I have long been an advocate for not using Click Here text, and I hate it with a passion; however, I've found it makes a difference. It definitely cuts down on my support email requests. Links are blue, bold and underlined, very easy to see, yet before adding Click Here, the support emails drive me bonkers.
I don't have any "scientific proof", but for some odd reason it seems to work for my audience. Granted, the support requests were/are probably coming from less web-savvy, older crowd. I should attempt to do a study with my newsletters to see if Click Here generates more click throughs than just a "proper" link.
Happy New Year!!
I refuse to use "click here" because it's a barrier to accessibility (many screen readers read the links on a page separately) and fails WCAG validation.
On top of that, using "click here" means that any links you have within your site aren't being indexed with key phrases by Google, Bing, etc. That alone is reason enough for me to avoid them.
In the absence of A/B testing with your users, you may want to maintain links as key phrases and action phrases and make it a point to add "(click here)" as part of the link text for each link.
In addition to WCAG and SEO benefits, you can also end up training your novice users what a hyperlink looks like, potentially allowing you to dump the "click here" text altogether in the future.
I use it rarely and never on it's own .. as an action to do something, like click here to submit your recipe, or click here to view the list of participants, click here to submit your blog. That sort of thing.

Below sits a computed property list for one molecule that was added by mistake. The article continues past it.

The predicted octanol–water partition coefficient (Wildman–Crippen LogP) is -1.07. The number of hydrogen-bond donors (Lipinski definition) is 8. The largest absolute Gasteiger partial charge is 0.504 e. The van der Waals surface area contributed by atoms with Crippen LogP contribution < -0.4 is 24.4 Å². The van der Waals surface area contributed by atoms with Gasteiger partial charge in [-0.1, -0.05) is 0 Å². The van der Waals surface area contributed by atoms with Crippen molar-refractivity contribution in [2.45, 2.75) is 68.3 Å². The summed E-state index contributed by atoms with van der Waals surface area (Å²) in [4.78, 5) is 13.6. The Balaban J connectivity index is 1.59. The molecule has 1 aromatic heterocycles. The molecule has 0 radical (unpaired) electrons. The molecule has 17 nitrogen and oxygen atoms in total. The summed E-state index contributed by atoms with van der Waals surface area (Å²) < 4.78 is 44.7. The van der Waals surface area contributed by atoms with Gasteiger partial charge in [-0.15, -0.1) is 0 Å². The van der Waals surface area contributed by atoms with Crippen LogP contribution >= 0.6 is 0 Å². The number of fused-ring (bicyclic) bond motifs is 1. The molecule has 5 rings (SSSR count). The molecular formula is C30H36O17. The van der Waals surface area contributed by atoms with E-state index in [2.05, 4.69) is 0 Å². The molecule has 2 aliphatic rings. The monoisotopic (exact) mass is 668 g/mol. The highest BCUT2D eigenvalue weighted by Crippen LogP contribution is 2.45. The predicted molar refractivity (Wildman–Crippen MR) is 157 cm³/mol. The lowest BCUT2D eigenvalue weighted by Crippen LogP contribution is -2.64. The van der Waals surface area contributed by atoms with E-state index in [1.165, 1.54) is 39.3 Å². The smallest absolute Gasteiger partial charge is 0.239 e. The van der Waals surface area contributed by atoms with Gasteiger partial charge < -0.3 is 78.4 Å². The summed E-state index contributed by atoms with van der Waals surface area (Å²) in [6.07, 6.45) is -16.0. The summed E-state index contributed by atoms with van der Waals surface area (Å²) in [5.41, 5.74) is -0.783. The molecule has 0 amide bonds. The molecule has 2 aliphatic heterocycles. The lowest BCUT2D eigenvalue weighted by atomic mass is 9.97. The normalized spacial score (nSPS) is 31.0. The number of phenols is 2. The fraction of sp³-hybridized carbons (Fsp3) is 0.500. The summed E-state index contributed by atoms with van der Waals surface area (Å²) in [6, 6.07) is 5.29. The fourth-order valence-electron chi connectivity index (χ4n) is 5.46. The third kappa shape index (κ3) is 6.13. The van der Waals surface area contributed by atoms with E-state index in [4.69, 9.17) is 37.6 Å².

It should be unnecessary, but if it helps cut down on the support emails and produces results, I'll use it small doses.
What's the point of complaining about duplicate content such as the UX Booth post, when your post is also a duplication of content already said. It doesn't matter whether these concepts were shared 10 years ago or not, there may be a younger generation (like myself) that care about UX now, but didn't when we were 10. We don't dig around old and outdated blogs for content, we follow newer, more relevant articles. If your criticism isn't constructive, refrain from sharing it.
I can see you don't follow your own advice about offering criticism. That's a good thing. Once you stop sharing your feedback you end up as a mindless drone parroting what others say as if it is truth.
The UX Booth post implies, by its very title, that the issues cited are new or unique to 2010. That's just not true. As a PhD student who already writes for journals, I expect him to qualify it better or at least back up his points by showing that they are pervasive and ongoing.
This way, for any reader unwilling to actually educate his or herself by proper research into best practices and the history behind them, the author can provide his readers with greater context and, as a bonus, greater weight to any arguments.
In that regard, if you are following what you think are newer, more relevant articles then his article is a good example of how taking it at face value robs you of a good deal of UX history and ammo to defend those points with clients.